The rhythm strip shown in Figure 1 was obtained from a patient with palpitations. The patient was hemodynamically stable.
- Does Figure 1 show atrial trigeminy (every 3rd beat a PAC )?
|Figure-1: Lead II rhythm strip obtained from a patient with palpitations. Is this atrial trigeminy? (Figure reproduced from ACLS-2013-Arrhythmias: Expanded Version- pp 229-230). NOTE — Enlarge by clicking on Figures — Right-Click to open in a separate window (See text).|
Interpretation of Figure 1:
The underlying rhythm in Figure 1 is sinus — as determined by the presence of upright P waves with fixed PR interval preceding beats #1,2; 4,5; 7,8; 10,11; and 13 in this lead II monitoring lead. The QRS complex of sinus beats is narrow.
- Every-third-beat occurs earlier-than-expected and looks slightly different. That is — the QRS complex of beats #3, 6, 9 and 12 each have a smaller r wave and less deep S wave than do sinus beats. The QRS complex for each of these early beats looks to be narrow and preceded by a premature P wave (red arrow in Figure 1). IF this were the case — the rhythm would be atrial trigeminy (every third beat a PAC [Premature Atrial Contraction] ).
QUESTION: Do you agree with the above assessment?
- HINT #1: Do we have enough information from Figure 1 to determine IF the QRS complex of each early beat is truly narrow?
- HINT #2: Look at Figure 2 — in which we have added a simultaneously recorded lead I rhythm strip. Does the QRS of each early beat still look narrow?
|Figure-2: A simultaneously recorded lead I rhythm strip has been added to Figure-1. Note from the vertical time line that the notch which looked to be a premature P wave in Figure-1 is actually the initial part of the QRS complex in simultaneously recorded lead I. (Figure reproduced from ACLS-2013-Arrhythmias: Expanded Version- pg 230).|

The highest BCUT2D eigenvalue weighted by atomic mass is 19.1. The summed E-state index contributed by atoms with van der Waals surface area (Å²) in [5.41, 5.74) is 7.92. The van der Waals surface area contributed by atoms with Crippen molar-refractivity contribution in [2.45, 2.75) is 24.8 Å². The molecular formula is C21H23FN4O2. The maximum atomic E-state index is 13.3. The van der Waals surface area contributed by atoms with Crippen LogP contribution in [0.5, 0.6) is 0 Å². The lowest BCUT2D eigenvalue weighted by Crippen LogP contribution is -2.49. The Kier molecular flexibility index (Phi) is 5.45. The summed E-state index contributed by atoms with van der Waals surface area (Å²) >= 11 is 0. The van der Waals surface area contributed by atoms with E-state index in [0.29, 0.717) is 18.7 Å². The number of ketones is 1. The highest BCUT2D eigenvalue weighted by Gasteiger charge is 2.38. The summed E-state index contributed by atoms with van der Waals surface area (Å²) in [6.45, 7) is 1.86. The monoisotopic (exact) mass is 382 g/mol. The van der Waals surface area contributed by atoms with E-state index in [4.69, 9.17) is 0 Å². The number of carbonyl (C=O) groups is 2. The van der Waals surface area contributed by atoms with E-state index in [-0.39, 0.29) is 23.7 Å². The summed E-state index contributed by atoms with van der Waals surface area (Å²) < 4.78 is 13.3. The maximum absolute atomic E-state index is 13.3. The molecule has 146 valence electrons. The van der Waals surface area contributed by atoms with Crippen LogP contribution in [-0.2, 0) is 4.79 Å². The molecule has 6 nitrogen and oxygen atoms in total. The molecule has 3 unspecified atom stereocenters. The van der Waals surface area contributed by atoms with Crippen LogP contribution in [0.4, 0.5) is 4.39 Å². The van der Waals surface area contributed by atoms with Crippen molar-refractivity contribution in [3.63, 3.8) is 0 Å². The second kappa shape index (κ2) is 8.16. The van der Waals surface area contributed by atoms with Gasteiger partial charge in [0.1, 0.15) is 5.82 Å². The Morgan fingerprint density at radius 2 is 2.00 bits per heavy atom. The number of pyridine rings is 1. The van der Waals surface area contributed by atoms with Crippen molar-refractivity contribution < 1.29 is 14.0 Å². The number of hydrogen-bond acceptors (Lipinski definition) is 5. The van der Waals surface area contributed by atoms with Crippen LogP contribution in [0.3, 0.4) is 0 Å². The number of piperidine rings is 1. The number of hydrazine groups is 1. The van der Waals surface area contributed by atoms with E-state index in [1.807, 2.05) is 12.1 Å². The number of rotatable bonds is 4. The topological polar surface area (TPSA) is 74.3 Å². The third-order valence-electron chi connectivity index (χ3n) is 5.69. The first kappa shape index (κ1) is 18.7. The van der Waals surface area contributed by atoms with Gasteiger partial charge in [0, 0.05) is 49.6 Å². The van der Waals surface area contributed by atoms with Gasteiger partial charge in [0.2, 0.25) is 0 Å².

12 Leads are Better than One
We fully acknowledge that this is a trick tracing. We nevertheless have chosen it to emphasize a number of important points:
- POINT #1: 12 Leads are Better than One. It is easy to get fooled when you are not provided with complete information. Part of the QRS complex may sometimes lie on the baseline. When this happens — the QRS complex may look narrow in one lead — whereas in reality it is actually quite wide. At other times (as in Figure 1) — what looks like a preceding “P wave” may actually be the initial part of the QRS complex. Use of a simultaneously recorded multi-lead rhythm strip (or 12-lead ECG) may be invaluable in such cases for shedding light on the true nature the rhythm being assessed. With the extra information provided by lead I in Figure 2 — it is now apparent that every third beat (ie, beats #3,6,9,12) occurs early, is wide, and is not preceded by any premature P wave. Every third beat in Figure 2 is therefore a PVC. The rhythm is ventricular trigeminy.
- POINT #2: Assume that a Premature Beat is “Guilty” (ie, a PVC) until Proven Otherwise. Statistically — most early occurring different-looking beats that are not clearly preceded by a premature P wave will be ventricular in etiology. The “onus of proof” therefore rests with the interpreter to establish that any abnormal-looking beats are aberrantly conducted (ie, supraventricular) — rather than the other way around. Assume a ventricular etiology until proven otherwise. And remember that you can not “prove” aberrant conduction with use of the incomplete information provided from a single monitoring lead.